“I don’t ever want to look back on a ride and think I wish I'd enjoyed that more.” -Anna Blake, Equestrian and Author
There are dozens of distractions that could keep me from truly enjoying my riding time.
Last Saturday it was the flies. Those huge horseflies that are immune to fly-spray and always land where I can’t quite reach in the middle of Sportie’s rump. Unless I squash them they will keep coming back. I try to reach them and sometimes succeed, but then the trick is to hit them hard enough to kill them without making Sportie think that I’m smacking him to make him gallop off with me. That is very tricky indeed.
And of course there’s always something I need to work on. Whether it’s a buck-free transition or merely making sure Sportie doesn’t cut corners, some sort of lesson plan is required of my saddle time. I endeavor to deal with any problems that need to be dealt with and then let them go. It’s important to begin and end on a happy note, and try to stay happy through the duration.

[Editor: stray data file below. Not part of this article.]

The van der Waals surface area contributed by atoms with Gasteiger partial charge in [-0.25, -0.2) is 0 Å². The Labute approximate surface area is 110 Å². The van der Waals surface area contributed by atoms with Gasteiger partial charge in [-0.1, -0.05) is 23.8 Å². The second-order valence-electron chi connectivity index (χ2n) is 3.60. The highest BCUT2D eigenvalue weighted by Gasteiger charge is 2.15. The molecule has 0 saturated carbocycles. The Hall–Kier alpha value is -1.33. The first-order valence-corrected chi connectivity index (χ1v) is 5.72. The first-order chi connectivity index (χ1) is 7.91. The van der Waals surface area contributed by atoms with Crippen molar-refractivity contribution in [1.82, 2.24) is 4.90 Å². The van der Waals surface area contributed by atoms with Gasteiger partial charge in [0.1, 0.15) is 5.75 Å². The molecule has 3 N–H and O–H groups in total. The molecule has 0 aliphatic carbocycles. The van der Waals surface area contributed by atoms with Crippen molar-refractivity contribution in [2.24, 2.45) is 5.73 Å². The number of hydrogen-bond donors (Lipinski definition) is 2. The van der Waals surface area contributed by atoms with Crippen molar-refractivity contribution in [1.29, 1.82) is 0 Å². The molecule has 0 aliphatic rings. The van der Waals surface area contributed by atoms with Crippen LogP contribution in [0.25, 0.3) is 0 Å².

As we ride, we must purposely control the things we need to focus on and sweep everything else out of our minds, to be dealt with at a later time. Many of us put a lot of time, muscle and money into what some may dismissively call a “horse hobby” but I call my lifeline. Two years ago, when I was “between horses” for two months, was one of the most miserable times of my life. To once again be able to ride, to appreciate being suspended between heaven and earth, spine to spine with Sportie, is similar to plugging in my tablet when it’s down to 5% and watching it climb back to 100% again. I remind myself of that each time I mount up.
And so now I always try to ride in awareness, in the moment, and then I get to dismount saying “Thank you, Sportie, for a great ride,” meaning every word.